A tribute and tree planting for John J. Creighton, researcher, poet, and local historian, was held on Sept. 17 at the Harriet Tubman Memorial Garden in Cambridge. Creighton devoted his life to researching Harriet Tubman and the geographic areas that were associated with her life before the Civil War. His knowledge of the areas and research were the foundation for many of the national, state, and local initiatives related to Harriet Tubman and the Underground Railroad. He also helped many authors and scholars write books about Harriet Tubman and the Underground Railroad. The Washington Post Magazine recently featured a story about Creighton.
Chris Elcock, the lead architect behind the design of the new Harriet Tubman Underground Railroad Visitor Center, gave a presentation about the building’s hidden symbolism in July. Writer Jim Duffy writes about the presentation. Read the story. The Visitor Center is scheduled to have its grand opening on March 10, 2017 in Church Creek, Maryland.
To mark the anniversary of the passing of Harriet Tubman, there will be a Tubman Day Symposium on March 10 at 4pm at the new (and not yet officially open) Harriet Tubman Underground Railroad State Park Visitor Center. (NOTE: If construction issues prevent the event from happening there, the symposium will be moved to the Blackwater National Wildlife Refuge Visitor Center at 2145 Key Wallace Drive, Cambridge, MD. Updates will be posted here closer to the event date.)
The title of the symposium is “Re-examining the Meaning of Freedom: Harriet Tubman’s Fervent Quest to Return.” The symposium is open to all. The objective of this symposium is to explore the African American journey towards freedom and the extent to which an “afterlife” is achieved. After freeing herself, Harriet Tubman returned to the Eastern Shore of Maryland several times to rescue several members of her family. Apparently, freedom took on a different face for a “lonely” Tubman and the idea of personal freedom without her love ones gave her greater determination to help others escape so to experience “freedom” with a sense of wholeness.
Invited panelists will take a closer look at their research to further examine the aftermath and true meaning of freedom for “runaway slaves” within a historical context. The overall goal of this formal interpretive program is to prompt opportunities to re-evaluate the historical question of “Freedom” within a 21st century paradigm. This scholarly discourse which will include a moderator, panelists and audience participation will essentially create new conversations on civil disobedience, resistance and the many assertions that the Underground Railroad becomes the backdrop for the modern American Civil Rights Movement of the 1960s and beyond. This special event seeks to challenge this and future generations to think more provocatively about American slave historiography and the longstanding Civil Rights movement leading up to the ever-changing present day “freedom” narratives across the globe.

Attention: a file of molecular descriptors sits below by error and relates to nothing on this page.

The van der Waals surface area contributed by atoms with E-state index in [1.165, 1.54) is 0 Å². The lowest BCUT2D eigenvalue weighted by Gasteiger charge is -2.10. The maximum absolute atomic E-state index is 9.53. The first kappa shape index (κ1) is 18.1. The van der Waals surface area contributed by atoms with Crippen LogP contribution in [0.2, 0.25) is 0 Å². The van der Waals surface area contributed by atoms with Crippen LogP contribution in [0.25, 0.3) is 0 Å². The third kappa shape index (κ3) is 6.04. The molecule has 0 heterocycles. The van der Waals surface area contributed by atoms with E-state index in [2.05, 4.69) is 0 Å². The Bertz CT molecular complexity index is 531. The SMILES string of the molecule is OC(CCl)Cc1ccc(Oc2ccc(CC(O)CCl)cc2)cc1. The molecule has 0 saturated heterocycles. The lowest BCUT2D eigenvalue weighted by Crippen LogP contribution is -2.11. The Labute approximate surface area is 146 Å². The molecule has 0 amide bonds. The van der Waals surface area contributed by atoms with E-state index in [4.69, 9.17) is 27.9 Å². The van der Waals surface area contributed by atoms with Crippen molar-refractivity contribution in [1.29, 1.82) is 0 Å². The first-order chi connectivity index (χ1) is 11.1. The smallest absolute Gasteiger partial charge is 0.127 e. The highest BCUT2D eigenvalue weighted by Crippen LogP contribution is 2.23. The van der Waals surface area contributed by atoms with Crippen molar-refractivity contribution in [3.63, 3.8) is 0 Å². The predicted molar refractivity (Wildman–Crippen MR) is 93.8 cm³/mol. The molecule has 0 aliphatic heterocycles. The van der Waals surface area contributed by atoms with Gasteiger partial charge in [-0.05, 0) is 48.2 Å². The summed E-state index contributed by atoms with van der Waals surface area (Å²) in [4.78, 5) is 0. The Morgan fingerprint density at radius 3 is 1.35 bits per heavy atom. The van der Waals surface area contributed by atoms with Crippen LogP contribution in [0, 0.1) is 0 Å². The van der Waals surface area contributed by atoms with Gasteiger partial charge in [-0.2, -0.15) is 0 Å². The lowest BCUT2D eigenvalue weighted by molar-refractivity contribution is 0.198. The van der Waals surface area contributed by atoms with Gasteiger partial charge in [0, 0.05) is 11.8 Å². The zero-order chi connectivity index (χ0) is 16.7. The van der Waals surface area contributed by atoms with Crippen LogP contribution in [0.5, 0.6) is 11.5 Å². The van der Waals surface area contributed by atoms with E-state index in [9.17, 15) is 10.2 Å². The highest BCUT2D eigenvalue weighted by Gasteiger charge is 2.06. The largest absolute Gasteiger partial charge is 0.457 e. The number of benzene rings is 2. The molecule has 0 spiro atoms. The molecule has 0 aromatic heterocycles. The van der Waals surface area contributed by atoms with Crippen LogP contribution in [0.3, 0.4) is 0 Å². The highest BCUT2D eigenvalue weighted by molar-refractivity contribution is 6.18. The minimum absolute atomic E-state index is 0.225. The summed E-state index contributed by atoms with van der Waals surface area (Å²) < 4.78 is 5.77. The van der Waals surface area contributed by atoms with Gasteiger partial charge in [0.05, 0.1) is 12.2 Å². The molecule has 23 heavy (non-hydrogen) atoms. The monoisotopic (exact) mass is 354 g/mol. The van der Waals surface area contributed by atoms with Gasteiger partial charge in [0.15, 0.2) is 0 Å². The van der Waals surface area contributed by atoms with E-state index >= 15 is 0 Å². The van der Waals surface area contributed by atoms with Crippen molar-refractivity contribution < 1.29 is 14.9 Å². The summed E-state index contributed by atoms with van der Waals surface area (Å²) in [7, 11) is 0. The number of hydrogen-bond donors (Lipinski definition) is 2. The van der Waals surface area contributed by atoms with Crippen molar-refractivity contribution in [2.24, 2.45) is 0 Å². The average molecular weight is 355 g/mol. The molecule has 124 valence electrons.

The Harriet Tubman Underground Railroad State Park Visitor Center is located on Route 335 adjacent to the Blackwater National Wildlife Refuge.
The Harriet Tubman Banquet celebrates the life of a freedom fighter, scout, spy, nurse and abolitionist born in Dorchester County, Maryland. The banquet begins at 2:45pm on Saturday, March 14, 2015, at the Dorchester Center for the Arts, 321 High Street in Cambridge, Maryland. The theme is “Harriet Ross Tubman is Coming Home – We Thank You.” Honorees include Senator Ben Cardin, Senator Barbara Mikulski; Representative Andy Harris, and Former Governor Martin O’Malley. The event is sponsored by the Harriet Tubman Organization, Inc. Tickets cost $35 per person or $60 per couple. Contact person for ticket info and reservations is Donald Pinder at 410-228-0401 or 410-330-1185.
Could Harriet Tubman end up on the $20 bill? It’s possible! A grassroots movement, Women on 20s, is pushing to replace Andrew Jackson with a historic U.S. woman. And the woman they selected — with help from more than 600,000 people who voted — is Harriet Tubman! (They started with 20 history-making women in the running, and then narrowed the field to four finalists including Harriet, Eleanor Roosevelt, Rosa Parks, and Wilma Mankiller.) While the movement has gained attention from around the world, it’s up to the Treasury Department to make decisions on who’s represented on U.S. currency. We think this courageous and selfless leader, spy, scout, nurse, and all-around humanitarian deserves the honor. Read more in this Baltimore Sun story.
Registration is now open for the Harriet Tubman Underground Railroad Conference, happening in Cambridge, Maryland, on June 5 and 6, 2015. The annual event features two days of workshops about Harriet Tubman and other freedom seekers on the Underground Railroad — as well as opportunities for local tours through the landscapes where Harriet Tubman once lived. The idea is to bring together professionals and individual researchers who have undertaken study regarding Harriet Tubman and the many other people who risked their lives to provide slaves an opportunity to escape this region, and place them into a larger context of national importance. Find out more information and register at www.tubmanugrr.com.